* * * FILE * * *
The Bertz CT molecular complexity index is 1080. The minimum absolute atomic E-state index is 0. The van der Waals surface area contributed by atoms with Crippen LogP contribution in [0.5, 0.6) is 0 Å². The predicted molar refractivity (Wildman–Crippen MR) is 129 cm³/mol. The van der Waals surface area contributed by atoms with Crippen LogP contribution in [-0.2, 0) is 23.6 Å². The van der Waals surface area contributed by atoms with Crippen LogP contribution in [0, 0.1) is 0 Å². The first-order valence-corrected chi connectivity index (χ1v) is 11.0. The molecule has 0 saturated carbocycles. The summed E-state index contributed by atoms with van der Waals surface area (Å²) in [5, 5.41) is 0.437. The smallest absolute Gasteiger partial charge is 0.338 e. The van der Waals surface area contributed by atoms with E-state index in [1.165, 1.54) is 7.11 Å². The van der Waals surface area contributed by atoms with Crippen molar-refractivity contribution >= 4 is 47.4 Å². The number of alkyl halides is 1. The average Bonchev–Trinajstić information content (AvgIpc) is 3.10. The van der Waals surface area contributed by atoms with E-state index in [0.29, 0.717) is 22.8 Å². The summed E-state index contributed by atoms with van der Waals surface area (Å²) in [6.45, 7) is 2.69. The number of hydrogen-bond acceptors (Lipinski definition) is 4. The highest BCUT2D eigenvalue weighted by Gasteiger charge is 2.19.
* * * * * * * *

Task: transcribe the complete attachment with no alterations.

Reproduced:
The Bertz CT molecular complexity index is 1080. The minimum absolute atomic E-state index is 0. The van der Waals surface area contributed by atoms with Crippen LogP contribution in [0.5, 0.6) is 0 Å². The predicted molar refractivity (Wildman–Crippen MR) is 129 cm³/mol. The van der Waals surface area contributed by atoms with Crippen LogP contribution in [-0.2, 0) is 23.6 Å². The van der Waals surface area contributed by atoms with Crippen LogP contribution in [0, 0.1) is 0 Å². The first-order valence-corrected chi connectivity index (χ1v) is 11.0. The molecule has 0 saturated carbocycles. The summed E-state index contributed by atoms with van der Waals surface area (Å²) in [5, 5.41) is 0.437. The smallest absolute Gasteiger partial charge is 0.338 e. The van der Waals surface area contributed by atoms with E-state index in [1.165, 1.54) is 7.11 Å². The van der Waals surface area contributed by atoms with Crippen molar-refractivity contribution >= 4 is 47.4 Å². The number of alkyl halides is 1. The average Bonchev–Trinajstić information content (AvgIpc) is 3.10. The van der Waals surface area contributed by atoms with E-state index in [0.29, 0.717) is 22.8 Å². The summed E-state index contributed by atoms with van der Waals surface area (Å²) in [6.45, 7) is 2.69. The number of hydrogen-bond acceptors (Lipinski definition) is 4. The highest BCUT2D eigenvalue weighted by Gasteiger charge is 2.19.